- Employer-sponsored coverage (including COBRA coverage and retiree coverage)
- Coverage purchased in the Individual Market, including a qualified health plan offered by the Health Insurance Marketplace (also known as an Affordable Insurance Exchange)
- Medicare Part A coverage and Medicare Advantage plans
- Most Medicaid coverage
- Children’s Health Insurance Program (CHIP) coverage
- Certain types of veterans health coverage administered by the Veterans Administration
- Coverage provided to Peace Corps volunteers
- Coverage under the Non-appropriated Fund Health Benefit Program
- Refugee Medical Assistance supported by the Administration for Children and Families
- Self-funded health coverage offered to students by universities for plan or policy years that begin on or before Dec. 31, 2014 (for later plan or policy years, sponsors of these programs may apply to HHS to be recognized as minimum essential coverage)
- State high risk pools for plan or policy years that begin on or before Dec. 31, 2014 (for later plan or policy years, sponsors of these program may apply to HHS to be recognized as minimum essential coverage)
Affordable Care Act (Obamacare)
Beginning with the 2014 Federal individual tax return, taxpayers will have to be reporting to the IRS data concerning their health insurance. Everyone with the exception of those who meet one of the limited MUST have health insurance that meets the minimum essential coverage – or, they will pay a Shared Responsibility Payment (hereafter referred to as a “penalty”).
2015 Monthly Bronze Plan Premium: The IRS released the 2015 monthly national average bronze level plan premiums that will be used in determining the shared responsibility penalty for individuals for the 2015 tax year. The individual shared responsibility payment for a tax year is the lesser of (1) the sum of the monthly penalty amounts, or (2) the sum of the monthly national average bronze plan premiums for the shared responsibility family. For 2015, the monthly national average bronze plan premium is $207 per individual, with a maximum of $1,035 for a shared responsibility family with five or more members. Rev. Proc. 2015-15, 2015-5 IRB .
Minimum Essential Coverage is the type of coverage you’ll need to avoid the fee for not having insurance under ObamaCare (the Affordable Care Act). In order to be in compliance with the law, you must maintain minimum essential coverage throughout the year or pay a fee for each month you go without it (although you are allowed up to three months in a row each year without coverage, due to a coverage gap exemption).
- Short Term Health Plans
- Fixed Benefit Health Plans
- Supplemental Medicare like Part D and Medigap
- Some Medicaid covering only certain benefits
- Vision only, Dental only, and limited benefit plans
- Grandfathered Plans (You will avoid the fee, but won’t get the new rights and protections)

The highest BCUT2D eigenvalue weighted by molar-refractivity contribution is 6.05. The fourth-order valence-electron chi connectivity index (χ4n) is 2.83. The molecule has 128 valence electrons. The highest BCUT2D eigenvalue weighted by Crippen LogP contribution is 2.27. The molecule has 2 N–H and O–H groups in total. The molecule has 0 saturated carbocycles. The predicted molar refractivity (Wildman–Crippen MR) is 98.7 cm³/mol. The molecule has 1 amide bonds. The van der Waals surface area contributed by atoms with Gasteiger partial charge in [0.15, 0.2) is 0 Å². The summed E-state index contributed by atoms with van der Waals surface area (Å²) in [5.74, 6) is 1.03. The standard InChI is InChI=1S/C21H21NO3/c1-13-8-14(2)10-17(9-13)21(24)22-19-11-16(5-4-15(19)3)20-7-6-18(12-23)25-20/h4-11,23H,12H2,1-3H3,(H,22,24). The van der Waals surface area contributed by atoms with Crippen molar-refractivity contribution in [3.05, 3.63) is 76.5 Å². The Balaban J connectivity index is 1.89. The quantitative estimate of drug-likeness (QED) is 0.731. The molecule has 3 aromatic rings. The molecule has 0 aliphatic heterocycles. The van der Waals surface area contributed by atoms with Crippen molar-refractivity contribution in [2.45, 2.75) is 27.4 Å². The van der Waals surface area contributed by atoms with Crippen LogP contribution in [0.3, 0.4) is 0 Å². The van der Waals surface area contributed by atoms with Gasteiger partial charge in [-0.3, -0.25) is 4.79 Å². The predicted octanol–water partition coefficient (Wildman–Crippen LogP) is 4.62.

There are some new forms pursuant to the provisions of the Affordable Care Act (ACA) that will become familiar to most taxpayers beginning with 2014. I have included a discussion about these new forms later in this webpage.
Exemption from the mandate to have health insurance
If you plan on applying for an exemption, don’t leave it to the last minute. In most cases, you’ll have to fill out a form and wait for confirmation before you can report the exemption. In addition, many exemptions require certain documentation to verify you qualify. Obtaining that documentation also takes time. Waiting can mean a delay of your Federal Tax Refund.
Most exemptions will require documentation. If you cannot provide documentation, you may still qualify for certain exemptions, like for being homeless. That safest way to avoid the fee is to simply obtain health insurance. Some exemption will buy you more time to sign up and these tend to be the ones with more flexible requirements of proof. Other exemptions simply allow you to not pay the tax and these will tend to require proof.
Unless you have an exemption certificate (assuming you do NOT have health insurance), you should expect to have to pay the penalty with your return.
- You were homeless
- You were evicted in the past 6 months or were facing eviction or foreclosure
- You received a shut-off notice from a utility company
- You recently experienced domestic violence
- You recently experienced the death of a close family member
- You experienced a fire, flood, or other natural or human-caused disaster that caused substantial damage to your property
- You filed for bankruptcy in the last 6 months
- You had medical expenses you couldn’t pay in the last 24 months that resulted in substantial debt
- You experienced unexpected increases in necessary expenses due to caring for an ill, disabled, or aging family member
- You expect to claim a child as a tax dependent who’s been denied coverage in Medicaid and CHIP, and another person is required by court order to give medical support to the child. In this case, you don’t have the pay the penalty for the child.
- As a result of an eligibility appeals decision, you’re eligible for enrollment in a qualified health plan (QHP) through the Marketplace, lower costs on your monthly premiums, or cost-sharing reductions for a time period when you weren’t enrolled in a QHP through the Marketplace